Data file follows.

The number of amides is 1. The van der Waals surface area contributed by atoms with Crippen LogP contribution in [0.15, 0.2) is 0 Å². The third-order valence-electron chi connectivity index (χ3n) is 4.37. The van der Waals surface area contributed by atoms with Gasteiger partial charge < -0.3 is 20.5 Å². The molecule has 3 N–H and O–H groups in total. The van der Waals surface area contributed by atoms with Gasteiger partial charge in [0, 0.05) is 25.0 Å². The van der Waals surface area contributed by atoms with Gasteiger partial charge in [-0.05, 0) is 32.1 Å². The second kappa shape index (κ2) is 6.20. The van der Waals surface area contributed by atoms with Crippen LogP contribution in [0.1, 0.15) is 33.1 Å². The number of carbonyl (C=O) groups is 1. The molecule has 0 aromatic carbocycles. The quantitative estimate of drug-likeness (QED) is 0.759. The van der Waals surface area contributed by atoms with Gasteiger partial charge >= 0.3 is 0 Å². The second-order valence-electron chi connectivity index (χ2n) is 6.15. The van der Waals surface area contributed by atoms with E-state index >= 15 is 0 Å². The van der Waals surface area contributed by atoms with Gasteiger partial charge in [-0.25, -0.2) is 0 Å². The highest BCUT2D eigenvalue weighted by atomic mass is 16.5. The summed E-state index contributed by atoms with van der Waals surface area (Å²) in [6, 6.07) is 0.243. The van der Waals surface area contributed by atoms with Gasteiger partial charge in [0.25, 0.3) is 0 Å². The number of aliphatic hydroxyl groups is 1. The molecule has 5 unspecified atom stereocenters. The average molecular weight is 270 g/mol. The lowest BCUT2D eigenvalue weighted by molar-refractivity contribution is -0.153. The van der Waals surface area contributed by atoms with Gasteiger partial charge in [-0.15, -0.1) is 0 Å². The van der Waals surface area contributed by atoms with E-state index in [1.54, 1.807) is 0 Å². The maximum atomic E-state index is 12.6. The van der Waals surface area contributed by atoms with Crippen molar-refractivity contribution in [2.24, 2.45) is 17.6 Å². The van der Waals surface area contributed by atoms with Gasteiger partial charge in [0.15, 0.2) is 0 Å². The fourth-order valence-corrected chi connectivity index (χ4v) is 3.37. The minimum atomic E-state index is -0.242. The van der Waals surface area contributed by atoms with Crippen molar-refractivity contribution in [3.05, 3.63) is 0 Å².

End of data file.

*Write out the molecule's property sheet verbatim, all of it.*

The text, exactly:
The number of amides is 1. The van der Waals surface area contributed by atoms with Crippen LogP contribution in [0.15, 0.2) is 0 Å². The third-order valence-electron chi connectivity index (χ3n) is 4.37. The van der Waals surface area contributed by atoms with Gasteiger partial charge < -0.3 is 20.5 Å². The molecule has 3 N–H and O–H groups in total. The van der Waals surface area contributed by atoms with Gasteiger partial charge in [0, 0.05) is 25.0 Å². The van der Waals surface area contributed by atoms with Gasteiger partial charge in [-0.05, 0) is 32.1 Å². The second kappa shape index (κ2) is 6.20. The van der Waals surface area contributed by atoms with Crippen LogP contribution in [0.1, 0.15) is 33.1 Å². The number of carbonyl (C=O) groups is 1. The molecule has 0 aromatic carbocycles. The quantitative estimate of drug-likeness (QED) is 0.759. The van der Waals surface area contributed by atoms with Gasteiger partial charge >= 0.3 is 0 Å². The second-order valence-electron chi connectivity index (χ2n) is 6.15. The van der Waals surface area contributed by atoms with E-state index >= 15 is 0 Å². The van der Waals surface area contributed by atoms with Gasteiger partial charge in [-0.25, -0.2) is 0 Å². The highest BCUT2D eigenvalue weighted by atomic mass is 16.5. The summed E-state index contributed by atoms with van der Waals surface area (Å²) in [6, 6.07) is 0.243. The van der Waals surface area contributed by atoms with Gasteiger partial charge in [0.25, 0.3) is 0 Å². The number of aliphatic hydroxyl groups is 1. The molecule has 5 unspecified atom stereocenters. The average molecular weight is 270 g/mol. The lowest BCUT2D eigenvalue weighted by molar-refractivity contribution is -0.153. The van der Waals surface area contributed by atoms with Gasteiger partial charge in [-0.15, -0.1) is 0 Å². The van der Waals surface area contributed by atoms with E-state index in [1.54, 1.807) is 0 Å². The maximum atomic E-state index is 12.6. The van der Waals surface area contributed by atoms with Crippen molar-refractivity contribution in [2.24, 2.45) is 17.6 Å². The van der Waals surface area contributed by atoms with Gasteiger partial charge in [0.15, 0.2) is 0 Å². The fourth-order valence-corrected chi connectivity index (χ4v) is 3.37. The minimum atomic E-state index is -0.242. The van der Waals surface area contributed by atoms with Crippen molar-refractivity contribution in [3.05, 3.63) is 0 Å².